Septivium Learn about everything

The reading list: 1. How many books?

There are perhaps three main questions to answer when creating Septivium’s reading list, a list of books to give someone a well-rounded education about everything:

  1. How many books do we need in order to cover “everything”?
  2. How do we choose what subjects are covered and in what proportions?
  3. How do we choose the books?

Today I’m going to look at the first of these. From this point on the haziness of my grand plan becomes apparent and I become increasingly grateful for any ideas from you…

I’ve pondered the question of “How many books do we need to learn about everything?” And you know what the answer is? It’s 96.

OK, there is no correct answer. You could read a single book for a reasonable overview. Or you could read a different book every day for the rest of your life and you’d keep finding gaps to fill in your knowledge.

But we need an answer even if there’s no single correct answer.

The first variable to set is how quickly readers should be expected to complete a book. We should be able to discuss books as we go, which means everyone reading at the same pace, like a book club. Which means we need to be realistic about how quickly books can be read. While some people could get through a few books a week others, with busy lives and/or slow reading speeds (that’s me), could take several months to finish a hefty volume.

I reckon that an aim of reading one book a month is reasonable. Some books will be shorter and easier than others but this seems like a manageable rate. It would require some commitment to keep up the pace but should also mean no one needs to disrupt their life too much to keep up. Also, tying the pace to a month is easy to remember: “The 25th already!? I’d better do some reading.”

Maybe there could be optional extra books for those speedy readers who find themselves twiddling their thumbs after a week.

So, this rate of a book a month has an effect on how many books will be in the entire list. Anyone starting the list should be able to imagine finishing it, and at twelve books a year I think that restricts the length a little — we don’t want people imagining the rest of their lives will be filled with this project.

To cut to the chase, here’s my current thinking. Based almost arbitrarily on reading about the septivium I thought that seven years, or a total of 96 books, would be a good total length.

I know, it sounds a lot doesn’t it. And maybe, as someone who took on an almost decade long project, I’ve gone too far. I think it would have to be broken into small chunks of maybe six months or a year each focused reasonably self-contained topics so that someone could say “This year I’m going to read twelve books on science.” Maybe by December they’ve had enough and that’s as far as they go, or they want to take a break for a bit. Fair enough. Or maybe they think “That was great, next year I’ll read about… history!”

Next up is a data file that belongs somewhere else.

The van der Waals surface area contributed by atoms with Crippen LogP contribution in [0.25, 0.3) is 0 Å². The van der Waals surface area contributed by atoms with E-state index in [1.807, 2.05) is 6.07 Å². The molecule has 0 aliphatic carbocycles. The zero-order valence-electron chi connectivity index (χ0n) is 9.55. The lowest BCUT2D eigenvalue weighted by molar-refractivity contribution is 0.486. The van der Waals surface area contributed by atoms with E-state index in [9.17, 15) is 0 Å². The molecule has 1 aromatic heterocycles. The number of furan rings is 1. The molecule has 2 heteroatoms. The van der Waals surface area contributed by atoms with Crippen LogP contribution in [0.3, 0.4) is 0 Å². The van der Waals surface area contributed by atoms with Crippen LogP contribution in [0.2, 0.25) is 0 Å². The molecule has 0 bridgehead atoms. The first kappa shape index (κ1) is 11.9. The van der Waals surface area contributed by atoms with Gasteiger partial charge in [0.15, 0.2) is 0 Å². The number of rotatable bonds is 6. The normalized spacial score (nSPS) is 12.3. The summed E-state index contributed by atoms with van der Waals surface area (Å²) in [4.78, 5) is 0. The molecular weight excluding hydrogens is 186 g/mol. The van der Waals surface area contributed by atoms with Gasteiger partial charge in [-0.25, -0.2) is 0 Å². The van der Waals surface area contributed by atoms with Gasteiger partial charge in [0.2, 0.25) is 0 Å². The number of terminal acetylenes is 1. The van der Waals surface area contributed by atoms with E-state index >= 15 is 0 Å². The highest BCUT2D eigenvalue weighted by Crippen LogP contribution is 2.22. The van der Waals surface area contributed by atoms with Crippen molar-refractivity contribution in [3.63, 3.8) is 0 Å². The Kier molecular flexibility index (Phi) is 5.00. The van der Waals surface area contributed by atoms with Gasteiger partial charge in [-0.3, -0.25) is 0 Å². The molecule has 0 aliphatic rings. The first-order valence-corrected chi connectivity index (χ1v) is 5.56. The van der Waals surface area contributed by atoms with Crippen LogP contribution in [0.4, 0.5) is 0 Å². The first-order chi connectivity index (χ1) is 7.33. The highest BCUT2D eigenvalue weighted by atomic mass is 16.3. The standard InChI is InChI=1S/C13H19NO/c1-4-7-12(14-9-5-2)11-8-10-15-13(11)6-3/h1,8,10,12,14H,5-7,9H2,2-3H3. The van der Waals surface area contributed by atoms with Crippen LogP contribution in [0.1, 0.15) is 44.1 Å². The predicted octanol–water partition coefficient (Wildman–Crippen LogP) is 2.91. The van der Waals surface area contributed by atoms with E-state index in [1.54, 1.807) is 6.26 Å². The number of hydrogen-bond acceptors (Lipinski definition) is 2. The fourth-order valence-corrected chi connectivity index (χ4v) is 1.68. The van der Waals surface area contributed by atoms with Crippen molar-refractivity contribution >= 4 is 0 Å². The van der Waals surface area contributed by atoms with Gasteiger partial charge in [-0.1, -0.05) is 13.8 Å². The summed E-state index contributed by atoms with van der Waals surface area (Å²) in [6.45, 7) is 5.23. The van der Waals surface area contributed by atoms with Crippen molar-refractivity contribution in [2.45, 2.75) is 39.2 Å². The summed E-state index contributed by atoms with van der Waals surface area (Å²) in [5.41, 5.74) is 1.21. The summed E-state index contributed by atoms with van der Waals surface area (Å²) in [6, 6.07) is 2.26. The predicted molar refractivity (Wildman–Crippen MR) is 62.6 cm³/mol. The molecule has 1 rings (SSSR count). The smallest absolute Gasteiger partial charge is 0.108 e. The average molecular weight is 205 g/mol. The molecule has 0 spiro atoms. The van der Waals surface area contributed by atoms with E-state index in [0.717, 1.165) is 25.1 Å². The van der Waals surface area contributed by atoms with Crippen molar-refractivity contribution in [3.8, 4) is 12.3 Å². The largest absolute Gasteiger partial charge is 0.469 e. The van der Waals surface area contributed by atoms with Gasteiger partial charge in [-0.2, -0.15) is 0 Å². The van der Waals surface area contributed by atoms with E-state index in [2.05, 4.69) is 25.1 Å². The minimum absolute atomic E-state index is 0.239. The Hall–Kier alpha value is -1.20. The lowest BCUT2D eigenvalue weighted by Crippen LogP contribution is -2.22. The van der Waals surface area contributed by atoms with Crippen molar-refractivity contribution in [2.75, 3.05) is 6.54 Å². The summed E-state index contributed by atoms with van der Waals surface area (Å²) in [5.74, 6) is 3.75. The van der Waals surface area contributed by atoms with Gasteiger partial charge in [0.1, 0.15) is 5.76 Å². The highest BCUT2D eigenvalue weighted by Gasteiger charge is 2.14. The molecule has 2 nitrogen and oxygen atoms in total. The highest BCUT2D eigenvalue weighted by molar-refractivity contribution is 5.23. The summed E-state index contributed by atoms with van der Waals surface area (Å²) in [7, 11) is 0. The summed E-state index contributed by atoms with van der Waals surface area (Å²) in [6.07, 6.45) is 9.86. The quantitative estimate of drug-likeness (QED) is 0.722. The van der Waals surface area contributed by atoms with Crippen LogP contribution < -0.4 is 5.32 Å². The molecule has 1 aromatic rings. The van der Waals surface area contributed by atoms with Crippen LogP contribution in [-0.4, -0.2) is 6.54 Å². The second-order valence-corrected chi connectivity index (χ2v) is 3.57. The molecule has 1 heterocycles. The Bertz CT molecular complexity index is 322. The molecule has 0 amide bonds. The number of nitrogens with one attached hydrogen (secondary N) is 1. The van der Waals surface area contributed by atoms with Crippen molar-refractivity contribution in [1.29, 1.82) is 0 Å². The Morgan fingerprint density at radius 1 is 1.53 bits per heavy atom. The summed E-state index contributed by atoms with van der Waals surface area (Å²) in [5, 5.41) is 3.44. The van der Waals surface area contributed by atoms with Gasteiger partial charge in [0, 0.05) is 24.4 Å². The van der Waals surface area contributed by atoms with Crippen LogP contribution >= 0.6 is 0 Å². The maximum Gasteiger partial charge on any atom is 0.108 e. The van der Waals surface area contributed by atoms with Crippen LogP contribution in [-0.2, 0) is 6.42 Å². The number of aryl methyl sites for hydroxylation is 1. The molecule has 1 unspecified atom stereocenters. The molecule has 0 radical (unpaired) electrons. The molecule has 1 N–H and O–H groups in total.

So how does that sound? Seven lists of a dozen books each. Or maybe fourteen lists of six books each. Perhaps with optional extra books for the super keen. Learn about everything one small chunk at a time.


I think it is worth bearing in mind at this point what (i think) Goethe once remarked – ‘I hate everything I’ve merely learned – learning which doesn’t immediately enliven my thinking or enhance my capacity for action’

the choice of the 96 (or whatever) needs to carefully take account of the need to enliven and enhance rather than merely impart knowledge and facts

we cannot spend all our time reading either, we need to think and act

Posted by phil at 2pm, 21 February 2009 #

Oh yes, simply reading loads of books, however good they are, isn’t the be all and end all of knowledge. Discussing the reading (online or off) will help but even so this is more a way for people who are already curious about the world to learn more than they would otherwise learn.

Posted by Phil Gyford at 2pm, 21 February 2009 #

Last year I read Essential Cell Biology and Annals of the Former World (on geology), each of which took about a month, and each of which – with very different approaches – gave me foundations and a way into what are very large territories. I read a lot last year (another 102 books in addition to those), but I don’t feel I read faster than a book’s natural rhythm: a month for a text of that size feels right. There’s room alongside for books of contrasting pace and tone; maybe while you’re reading book #1 from list A, book #4 from list D is a good, non-interfering accompaniment.

Posted by Matt Webb at 7pm, 21 February 2009 #

Of course, yes — that hadn’t occurred to me; that someone very keen could tackle more than one themed list at a time. I’d just thought maybe there could be a couple of optional books, in-depth further reading on the same topic – each month for those who finish a book early.

Posted by Phil Gyford at 1pm, 22 February 2009 #

[…] trying to decide how many books to read, how do we divide them up between subjects? What needs to be covered in order to cover everything […]

Posted by Septivium - The reading list: 2. What subjects? at 6pm, 25 February 2009 #

[…] we’ve decided how many books to read and what topics need to be covered we need to choose the books […]

Posted by Septivium - The reading list: 3. How do we choose the books? at 4pm, 3 March 2009 #